I guess there's something earthy about cowboys—and there's something earthy about vegetarians and vegans as well. TJ's is just tying that all together for us. Or maybe they're aiming to challenge that stereotype of vegetarians being weaker than meat-eaters (I don't subscribe to that notion, by the way) by uniting it with the rugged machismo of the old western frontier. Regardless of all that, I'm fairly certain that more urban-dwelling hipsters will wind up eating this product than actual cattle-ropin' cowboys, if only because there aren't many TJ's in the middle of cattle country.
Yet still, it's an amazing product. It's like a spicy black bean burger with chunky salsa cooked right into the "meat." It's not really one of those fake meat burgers that's desperately trying to taste like beef, so if it's a true burger you're craving, I say look elsewhere. But if you're adventurous and wanting something new, I'd encourage you to check this out. It takes the whole veggie burger thing one step further in terms of taste and texture. Not only is there quinoa mixed in with the black bean base, but there are chunks of peppers, corn, and whole black beans in the mix. It's a complex, hearty flavor with a slightly spicy southwestern vibe. I ate mine with a slice of asiago cheese and it blended perfectly. I mused about which condiments, if any, to throw on, and decided to eat it plain in the end. I'm a big fan of ketchup and mustard on almost anything that calls itself a burger, but in this case, I'd add a bit of extra hot salsa, if anything—but that's just my opinion.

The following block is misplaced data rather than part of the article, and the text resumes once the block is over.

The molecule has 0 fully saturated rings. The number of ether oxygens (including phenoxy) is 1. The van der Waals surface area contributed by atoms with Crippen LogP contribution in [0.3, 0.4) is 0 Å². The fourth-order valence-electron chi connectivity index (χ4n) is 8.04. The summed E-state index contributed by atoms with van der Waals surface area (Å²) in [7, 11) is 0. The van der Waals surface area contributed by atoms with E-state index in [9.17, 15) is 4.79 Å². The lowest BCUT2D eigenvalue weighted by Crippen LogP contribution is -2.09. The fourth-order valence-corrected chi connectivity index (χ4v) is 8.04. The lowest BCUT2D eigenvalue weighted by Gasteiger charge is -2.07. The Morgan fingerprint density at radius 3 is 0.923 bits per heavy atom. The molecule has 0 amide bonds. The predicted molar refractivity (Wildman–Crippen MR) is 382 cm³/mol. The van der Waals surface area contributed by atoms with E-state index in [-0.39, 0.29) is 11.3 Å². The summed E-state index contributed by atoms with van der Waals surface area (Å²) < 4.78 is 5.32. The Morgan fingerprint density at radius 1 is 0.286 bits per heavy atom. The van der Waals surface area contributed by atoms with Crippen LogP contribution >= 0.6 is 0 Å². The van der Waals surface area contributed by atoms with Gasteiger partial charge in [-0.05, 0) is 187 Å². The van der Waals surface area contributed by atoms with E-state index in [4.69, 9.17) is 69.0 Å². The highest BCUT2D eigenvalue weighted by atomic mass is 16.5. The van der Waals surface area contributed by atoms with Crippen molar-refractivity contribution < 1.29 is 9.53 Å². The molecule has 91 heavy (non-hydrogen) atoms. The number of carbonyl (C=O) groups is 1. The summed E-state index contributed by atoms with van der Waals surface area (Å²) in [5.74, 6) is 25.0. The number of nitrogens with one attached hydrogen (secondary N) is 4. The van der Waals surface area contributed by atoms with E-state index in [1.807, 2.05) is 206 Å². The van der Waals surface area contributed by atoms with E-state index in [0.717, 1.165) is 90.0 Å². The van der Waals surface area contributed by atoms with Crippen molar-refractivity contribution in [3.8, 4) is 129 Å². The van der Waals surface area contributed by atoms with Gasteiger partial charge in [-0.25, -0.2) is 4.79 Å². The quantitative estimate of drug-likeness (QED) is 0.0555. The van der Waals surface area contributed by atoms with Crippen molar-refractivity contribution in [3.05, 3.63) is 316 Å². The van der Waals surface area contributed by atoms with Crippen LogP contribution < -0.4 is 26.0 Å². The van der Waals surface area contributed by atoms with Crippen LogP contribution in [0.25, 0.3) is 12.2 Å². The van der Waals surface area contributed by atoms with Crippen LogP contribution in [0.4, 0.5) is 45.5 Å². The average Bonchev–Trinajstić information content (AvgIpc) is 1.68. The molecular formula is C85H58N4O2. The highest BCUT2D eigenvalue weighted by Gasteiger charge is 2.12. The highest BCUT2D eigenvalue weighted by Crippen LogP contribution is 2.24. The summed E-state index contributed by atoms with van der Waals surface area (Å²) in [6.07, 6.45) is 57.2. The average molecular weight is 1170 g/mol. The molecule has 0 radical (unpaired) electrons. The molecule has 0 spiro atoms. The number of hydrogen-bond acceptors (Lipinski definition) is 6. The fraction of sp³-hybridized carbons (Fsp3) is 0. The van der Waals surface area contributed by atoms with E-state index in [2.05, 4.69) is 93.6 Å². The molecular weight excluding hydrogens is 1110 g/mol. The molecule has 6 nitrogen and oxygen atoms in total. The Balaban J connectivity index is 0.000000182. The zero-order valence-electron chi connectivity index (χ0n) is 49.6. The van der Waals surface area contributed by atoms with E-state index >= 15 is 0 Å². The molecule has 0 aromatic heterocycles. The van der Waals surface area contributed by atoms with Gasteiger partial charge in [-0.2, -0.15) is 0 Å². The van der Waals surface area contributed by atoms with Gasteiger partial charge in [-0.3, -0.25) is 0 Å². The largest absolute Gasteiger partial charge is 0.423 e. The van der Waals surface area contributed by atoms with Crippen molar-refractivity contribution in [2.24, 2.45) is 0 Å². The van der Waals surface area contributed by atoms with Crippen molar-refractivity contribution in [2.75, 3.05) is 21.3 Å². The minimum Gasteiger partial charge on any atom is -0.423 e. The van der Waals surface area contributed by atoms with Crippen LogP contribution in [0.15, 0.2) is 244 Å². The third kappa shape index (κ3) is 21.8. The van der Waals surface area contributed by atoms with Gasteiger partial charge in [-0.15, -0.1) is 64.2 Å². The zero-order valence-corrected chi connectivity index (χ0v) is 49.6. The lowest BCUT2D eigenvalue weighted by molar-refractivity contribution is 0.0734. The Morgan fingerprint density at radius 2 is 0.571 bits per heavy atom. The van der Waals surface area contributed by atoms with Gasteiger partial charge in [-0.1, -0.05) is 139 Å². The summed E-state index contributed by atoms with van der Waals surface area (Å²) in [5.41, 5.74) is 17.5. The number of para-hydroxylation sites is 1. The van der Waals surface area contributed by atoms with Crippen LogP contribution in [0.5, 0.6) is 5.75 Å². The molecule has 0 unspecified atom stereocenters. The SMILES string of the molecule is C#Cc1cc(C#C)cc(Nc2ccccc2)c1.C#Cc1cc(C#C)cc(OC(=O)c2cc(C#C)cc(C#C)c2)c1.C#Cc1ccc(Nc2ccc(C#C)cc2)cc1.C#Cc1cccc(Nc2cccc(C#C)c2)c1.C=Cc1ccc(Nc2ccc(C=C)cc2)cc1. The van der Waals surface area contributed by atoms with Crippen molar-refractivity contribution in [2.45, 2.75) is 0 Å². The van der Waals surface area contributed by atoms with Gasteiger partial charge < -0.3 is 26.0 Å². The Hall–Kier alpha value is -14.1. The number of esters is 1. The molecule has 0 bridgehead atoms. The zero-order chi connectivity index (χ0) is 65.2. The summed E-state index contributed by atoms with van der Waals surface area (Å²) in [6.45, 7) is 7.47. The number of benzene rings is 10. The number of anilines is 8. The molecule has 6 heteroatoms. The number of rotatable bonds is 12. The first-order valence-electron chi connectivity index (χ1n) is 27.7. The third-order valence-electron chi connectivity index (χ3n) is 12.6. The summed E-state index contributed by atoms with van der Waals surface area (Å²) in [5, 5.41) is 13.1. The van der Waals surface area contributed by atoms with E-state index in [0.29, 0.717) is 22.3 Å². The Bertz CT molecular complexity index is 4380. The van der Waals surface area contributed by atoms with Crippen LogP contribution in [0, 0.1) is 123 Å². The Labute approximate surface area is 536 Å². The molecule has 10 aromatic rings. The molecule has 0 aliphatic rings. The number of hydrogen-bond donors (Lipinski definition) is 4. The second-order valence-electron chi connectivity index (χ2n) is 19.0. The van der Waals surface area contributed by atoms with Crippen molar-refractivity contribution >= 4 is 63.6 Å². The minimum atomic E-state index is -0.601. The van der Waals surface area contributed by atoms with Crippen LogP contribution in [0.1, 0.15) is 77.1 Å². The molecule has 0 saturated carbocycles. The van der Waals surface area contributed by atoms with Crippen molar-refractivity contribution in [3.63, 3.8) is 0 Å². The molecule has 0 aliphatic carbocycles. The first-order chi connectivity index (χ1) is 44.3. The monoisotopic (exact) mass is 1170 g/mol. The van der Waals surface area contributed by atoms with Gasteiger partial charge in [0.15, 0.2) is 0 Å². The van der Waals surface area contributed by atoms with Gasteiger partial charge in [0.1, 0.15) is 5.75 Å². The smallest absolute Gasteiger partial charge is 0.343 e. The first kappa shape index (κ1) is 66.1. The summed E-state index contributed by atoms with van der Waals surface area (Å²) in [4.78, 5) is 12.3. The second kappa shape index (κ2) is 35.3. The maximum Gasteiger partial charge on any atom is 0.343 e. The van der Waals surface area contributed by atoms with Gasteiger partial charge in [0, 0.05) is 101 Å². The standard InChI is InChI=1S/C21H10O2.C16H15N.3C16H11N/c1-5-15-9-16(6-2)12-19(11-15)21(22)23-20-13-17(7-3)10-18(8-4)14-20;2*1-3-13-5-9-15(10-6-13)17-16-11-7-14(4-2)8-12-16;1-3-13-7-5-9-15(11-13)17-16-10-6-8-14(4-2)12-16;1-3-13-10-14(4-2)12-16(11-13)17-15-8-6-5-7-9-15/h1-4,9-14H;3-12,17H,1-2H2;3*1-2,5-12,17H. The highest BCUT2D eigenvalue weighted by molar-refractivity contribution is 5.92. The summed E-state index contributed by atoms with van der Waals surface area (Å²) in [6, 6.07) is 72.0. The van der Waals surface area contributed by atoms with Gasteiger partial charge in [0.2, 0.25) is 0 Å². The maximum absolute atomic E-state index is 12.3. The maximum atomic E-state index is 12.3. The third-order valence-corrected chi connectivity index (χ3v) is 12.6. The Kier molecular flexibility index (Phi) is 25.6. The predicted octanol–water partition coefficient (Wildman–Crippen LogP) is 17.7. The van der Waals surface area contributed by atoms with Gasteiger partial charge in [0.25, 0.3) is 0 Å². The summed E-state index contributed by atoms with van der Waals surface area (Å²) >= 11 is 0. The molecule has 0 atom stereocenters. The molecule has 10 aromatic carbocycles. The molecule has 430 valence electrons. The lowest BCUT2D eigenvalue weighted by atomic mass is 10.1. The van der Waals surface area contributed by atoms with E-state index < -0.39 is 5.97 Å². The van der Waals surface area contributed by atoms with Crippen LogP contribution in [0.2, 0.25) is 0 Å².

We cooked ours on the stovetop in a tiny pool of olive oil. It came out firmer and crispier on the outside than on the inside, and overall, the product was a bit soft. If not held together by a bun, it might have fallen apart very easily. There's more substance in the peppers, corn, and beans than in the base of the burger itself—but still, I can't complain, since the aforementioned chunky ingredients were plentiful throughout.
All in all, it's not a great approximation of an actual beef hamburger, particularly in the texture department, but a delicious vegetarian lunch or dinner nonetheless. At $3.69 for four patties, it's a good value also. I'm always on the lookout for something unique and new, and this burger didn't disappoint. All you rugged vegetarian cowboys, saddle up!
Bottom line: 8.5 out of 10.